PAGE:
The focus on how characters rationalize their actions is a potent one from the get go. And then things get tricky, as the episode brings in the great Lois Smith to play Betty, an elderly woman with a bad heart, who has the misfortune of preferring to handle her bookkeeping at night. On this night, she happens to be present while Philip and Elizabeth are planting a bug in the titular FBI mail robot.
From the onset, it’s clear Betty will not make it through her encounter with Elizabeth. But that does nothing to diminish the magnitude of the scene, as each detail Elizabeth reveals about herself becomes another nail in Betty’s coffin. At the same time, each detail Betty dispenses about her relationship with the man she married twice draws a parallel to Elizabeth’s relationship with Philip.
But the scene combines the complexities of marriage with the concerns of murder for ideological purposes. Eventually, it unfolds like a Cold War version of the Voight-Kampff empathy test featured in the Philip K. Dick story (and Blade Runner) from which the episode gets its title – swapping out question s of what separates humans from androids by underlining the qualities that separate people like Betty from people like Elizabeth. “That’s what evil people tell themselves when they do evil things,” Betty says when the discussion turns to Elizabeth’s rationalization for her actions.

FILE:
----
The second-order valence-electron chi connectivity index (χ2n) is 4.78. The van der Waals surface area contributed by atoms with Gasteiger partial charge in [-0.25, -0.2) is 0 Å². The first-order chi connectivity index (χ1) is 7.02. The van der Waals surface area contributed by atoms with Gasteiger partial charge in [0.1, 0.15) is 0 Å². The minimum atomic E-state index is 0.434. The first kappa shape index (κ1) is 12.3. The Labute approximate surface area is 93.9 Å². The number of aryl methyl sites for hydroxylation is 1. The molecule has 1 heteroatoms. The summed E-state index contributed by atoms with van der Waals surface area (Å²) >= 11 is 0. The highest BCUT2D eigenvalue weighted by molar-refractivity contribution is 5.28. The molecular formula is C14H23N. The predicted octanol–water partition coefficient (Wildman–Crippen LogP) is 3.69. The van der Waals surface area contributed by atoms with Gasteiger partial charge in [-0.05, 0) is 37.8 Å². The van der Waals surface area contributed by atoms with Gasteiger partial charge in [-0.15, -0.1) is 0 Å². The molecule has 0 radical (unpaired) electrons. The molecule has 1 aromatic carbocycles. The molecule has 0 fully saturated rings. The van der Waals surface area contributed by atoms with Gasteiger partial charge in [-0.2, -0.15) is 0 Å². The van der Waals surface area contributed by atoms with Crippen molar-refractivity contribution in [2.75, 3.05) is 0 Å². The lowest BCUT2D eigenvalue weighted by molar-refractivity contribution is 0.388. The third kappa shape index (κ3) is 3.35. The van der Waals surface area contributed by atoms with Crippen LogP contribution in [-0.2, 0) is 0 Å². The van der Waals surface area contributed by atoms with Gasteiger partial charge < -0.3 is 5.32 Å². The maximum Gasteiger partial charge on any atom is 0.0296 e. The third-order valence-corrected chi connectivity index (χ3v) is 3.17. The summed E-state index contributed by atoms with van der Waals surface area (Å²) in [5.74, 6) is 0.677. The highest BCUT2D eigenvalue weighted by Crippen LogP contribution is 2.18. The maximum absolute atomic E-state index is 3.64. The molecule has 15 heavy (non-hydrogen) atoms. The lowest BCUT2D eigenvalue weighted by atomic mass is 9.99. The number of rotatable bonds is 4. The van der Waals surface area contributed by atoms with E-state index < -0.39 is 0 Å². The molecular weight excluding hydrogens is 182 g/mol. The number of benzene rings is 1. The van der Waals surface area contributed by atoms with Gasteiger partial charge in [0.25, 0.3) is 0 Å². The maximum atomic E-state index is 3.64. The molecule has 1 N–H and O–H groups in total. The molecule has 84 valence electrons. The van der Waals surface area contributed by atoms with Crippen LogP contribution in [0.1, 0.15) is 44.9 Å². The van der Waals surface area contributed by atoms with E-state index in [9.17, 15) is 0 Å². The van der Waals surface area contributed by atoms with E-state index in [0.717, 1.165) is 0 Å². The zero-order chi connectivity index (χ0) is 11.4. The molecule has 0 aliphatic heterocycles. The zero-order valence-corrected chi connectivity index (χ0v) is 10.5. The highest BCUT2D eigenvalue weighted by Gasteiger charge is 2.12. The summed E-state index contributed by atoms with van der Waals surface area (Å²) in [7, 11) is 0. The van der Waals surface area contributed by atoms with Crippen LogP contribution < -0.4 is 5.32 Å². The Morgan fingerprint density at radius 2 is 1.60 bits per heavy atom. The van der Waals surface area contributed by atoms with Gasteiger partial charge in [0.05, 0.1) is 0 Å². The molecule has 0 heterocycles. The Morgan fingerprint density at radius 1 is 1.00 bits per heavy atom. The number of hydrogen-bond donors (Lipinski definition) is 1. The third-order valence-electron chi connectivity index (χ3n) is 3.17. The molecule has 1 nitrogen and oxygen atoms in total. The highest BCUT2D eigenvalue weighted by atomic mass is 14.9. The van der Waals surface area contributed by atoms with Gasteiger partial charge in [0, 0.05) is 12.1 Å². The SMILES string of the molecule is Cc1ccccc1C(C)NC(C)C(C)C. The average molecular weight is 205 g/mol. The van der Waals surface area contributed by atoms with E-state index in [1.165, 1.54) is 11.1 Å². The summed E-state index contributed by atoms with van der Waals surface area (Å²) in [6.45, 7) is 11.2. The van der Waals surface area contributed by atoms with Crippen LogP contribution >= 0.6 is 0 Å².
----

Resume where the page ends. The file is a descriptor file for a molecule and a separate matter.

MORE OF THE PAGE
The lack of physical violence perpetrated on Betty in no way reduces the gravity of her demise. In some ways, it makes it worse, as the encounter becomes a long, torturous event in which an old woman recounts the unique circumstances of her marriage, while effectively committing suicide under the threat of physical harm. Betty is at the end of her life; it is a fact that, given the circumstances, she handles with an extraordinary amount of grace and dignity, a fact that is not lost on her killer. “Did he tell you I’m afraid of pain?” Betty asks Elizabeth at one point near the end, again referring to the late husband who has dominated the end-of-life interplay between the two. It is a question Elizabeth answers with an affirmation that is all the compassion the spy has to give in the moment.
It is a bleak moment to be sure, one of many that The Americans has featured this season and in the previous two. And while some may be turned off by the bleakness, it is important to note that the show’s disconsolate tone is not a bug; it’s a feature. There is no more frank or poignant conversation about the use of “necessary” violence on television right now, than the one presented here. There is no other program as measured in its approach to questioning the actions of its characters. It may be dark, but it’s one of the many reasons keeping those invested coming back week after week.
The Americans continues next Wednesday with ‘Stingers’ @10pm on FX.
Photos: Jeffrey Neira/FX